Model validation

Internal validation showed that the model predictions were consistent with epidemiological data used in the model. In cross-model and external validations, the model compared well with other published models and to historical BRCA-1/2 specific data not used to populate the model. The model-predicted risk for developing breast cancer until the age of 70 years was 68%, and thus comparable to observed data for BRCA-1/2 mutation carriers provided by the literature ranging between 57% [2] and 84% [30, 31]. The model-predicted ovarian cancer risk until the age of 70 years was 21%, which compares, although slightly lower, still well with observed data from one study [2] with 28% (CI: 11–36%). For both cancer types, the model predicted a risk for developing cancer of 90% until the age of 70 years, which is similar to an estimate of 92% by Easton et al. [30] and Ford et al. [31]

Clinical effectiveness

All intervention strategies were more effective than IS. Over a lifetime, for the different evaluated prevention strategies, the decision analysis resulted in a relative risk reduction for developing breast cancer between 23.0 and 85.3% and for dying from breast cancer between 25.9 and 86.8% when compared to standard care (i.e., IS for breast cancer). Compared to standard care, the predicted life-time relative risk reduction for ovarian cancer ranged from 8.6 to 81.8% and the predicted reduction in ovarian cancer mortality ranged from 12.9 to 83.3%. For both cancer types, these benefits were highest for women undergoing PBM plus PBSO at age 30.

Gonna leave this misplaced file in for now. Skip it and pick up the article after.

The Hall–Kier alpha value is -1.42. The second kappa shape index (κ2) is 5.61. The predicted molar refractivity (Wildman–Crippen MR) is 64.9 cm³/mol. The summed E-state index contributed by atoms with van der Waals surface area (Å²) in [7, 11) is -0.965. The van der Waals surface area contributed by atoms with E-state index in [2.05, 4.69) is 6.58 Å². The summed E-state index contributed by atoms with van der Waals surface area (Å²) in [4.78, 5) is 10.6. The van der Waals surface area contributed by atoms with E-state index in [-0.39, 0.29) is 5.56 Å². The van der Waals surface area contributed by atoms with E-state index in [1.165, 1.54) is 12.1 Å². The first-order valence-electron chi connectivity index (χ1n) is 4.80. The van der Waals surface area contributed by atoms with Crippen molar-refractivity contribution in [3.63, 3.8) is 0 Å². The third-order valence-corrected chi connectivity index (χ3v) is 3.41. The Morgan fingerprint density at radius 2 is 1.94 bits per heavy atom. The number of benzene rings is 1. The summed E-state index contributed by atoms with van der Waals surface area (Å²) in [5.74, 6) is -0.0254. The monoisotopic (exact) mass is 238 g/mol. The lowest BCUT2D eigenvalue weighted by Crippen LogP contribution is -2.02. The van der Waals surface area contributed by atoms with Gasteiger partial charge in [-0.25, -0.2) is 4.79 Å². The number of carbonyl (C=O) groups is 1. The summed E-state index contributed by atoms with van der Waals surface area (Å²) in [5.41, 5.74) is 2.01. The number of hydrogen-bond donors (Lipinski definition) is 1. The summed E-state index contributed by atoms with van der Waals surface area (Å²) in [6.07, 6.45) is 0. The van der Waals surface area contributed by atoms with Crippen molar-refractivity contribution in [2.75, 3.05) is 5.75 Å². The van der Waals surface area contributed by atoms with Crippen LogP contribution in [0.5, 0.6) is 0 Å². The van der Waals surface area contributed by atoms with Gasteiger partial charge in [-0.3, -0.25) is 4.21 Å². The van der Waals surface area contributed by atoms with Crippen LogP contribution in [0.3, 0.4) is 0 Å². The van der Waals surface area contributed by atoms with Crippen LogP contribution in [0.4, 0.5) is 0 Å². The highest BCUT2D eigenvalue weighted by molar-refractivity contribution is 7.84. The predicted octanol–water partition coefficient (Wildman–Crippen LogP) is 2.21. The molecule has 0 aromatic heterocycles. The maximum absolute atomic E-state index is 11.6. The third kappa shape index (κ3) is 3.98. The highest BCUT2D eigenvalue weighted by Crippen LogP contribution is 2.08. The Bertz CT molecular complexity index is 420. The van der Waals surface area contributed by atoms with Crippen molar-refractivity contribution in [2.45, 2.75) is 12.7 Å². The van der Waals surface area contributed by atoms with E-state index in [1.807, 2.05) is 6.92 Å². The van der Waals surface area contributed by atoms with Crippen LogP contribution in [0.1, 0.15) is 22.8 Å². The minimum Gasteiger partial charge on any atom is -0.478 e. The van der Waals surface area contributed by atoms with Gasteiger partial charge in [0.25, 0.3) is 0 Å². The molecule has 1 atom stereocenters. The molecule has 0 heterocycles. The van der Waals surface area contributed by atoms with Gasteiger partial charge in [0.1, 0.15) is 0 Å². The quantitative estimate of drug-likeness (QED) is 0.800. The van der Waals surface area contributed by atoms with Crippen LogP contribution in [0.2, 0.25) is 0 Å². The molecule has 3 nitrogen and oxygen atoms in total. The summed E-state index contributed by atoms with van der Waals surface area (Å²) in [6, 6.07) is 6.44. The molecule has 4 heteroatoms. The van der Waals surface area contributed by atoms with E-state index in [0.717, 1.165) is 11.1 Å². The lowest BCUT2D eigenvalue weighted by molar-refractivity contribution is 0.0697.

For the different prevention strategies, the average gain in undiscounted life expectancy and quality-adjusted life expectancy was 2.0–6.3 LY and 3.6–11.1 QALYs, respectively, when compared to standard care.

Compared to standard of care, PBM alone at age 30 yielded 2.8 LYG (4.9 QALYs) gained and PBSO alone at age 30 yielded 2.5 LYG (4.4 QALYs) gained. In contrast, a combined PBM plus PBSO at age 30 yielded 6.3 LYG and was the most effective strategy in terms of life expectancy. PBM at age 30 and delayed PBSO at age 35 yielded 11.1 QALYs and was the most effective strategy in terms of QALYs. Delaying the first surgery and/or delaying the second surgery by more than 5 years resulted in a reduction in life expectancy and QALYs. Detailed results on benefits in terms of life-years and QALYs gained for each evaluated strategy are presented in Fig. 2.

Fig. 2
figure 2

Clinical effectiveness in undiscounted incremental life years (LYs) and undiscounted incremental quality-adjusted life years (QALYs) compared to standard care (intensified surveillance for breast cancer). incr.: incremental; LYs: Life years; PBM: Prophylactic bilateral mastectomy; PBSO: Prophylactic bilateral salpingo-oophorectomy; QALYs: quality-adjusted life years; y: years of age

Cost effectiveness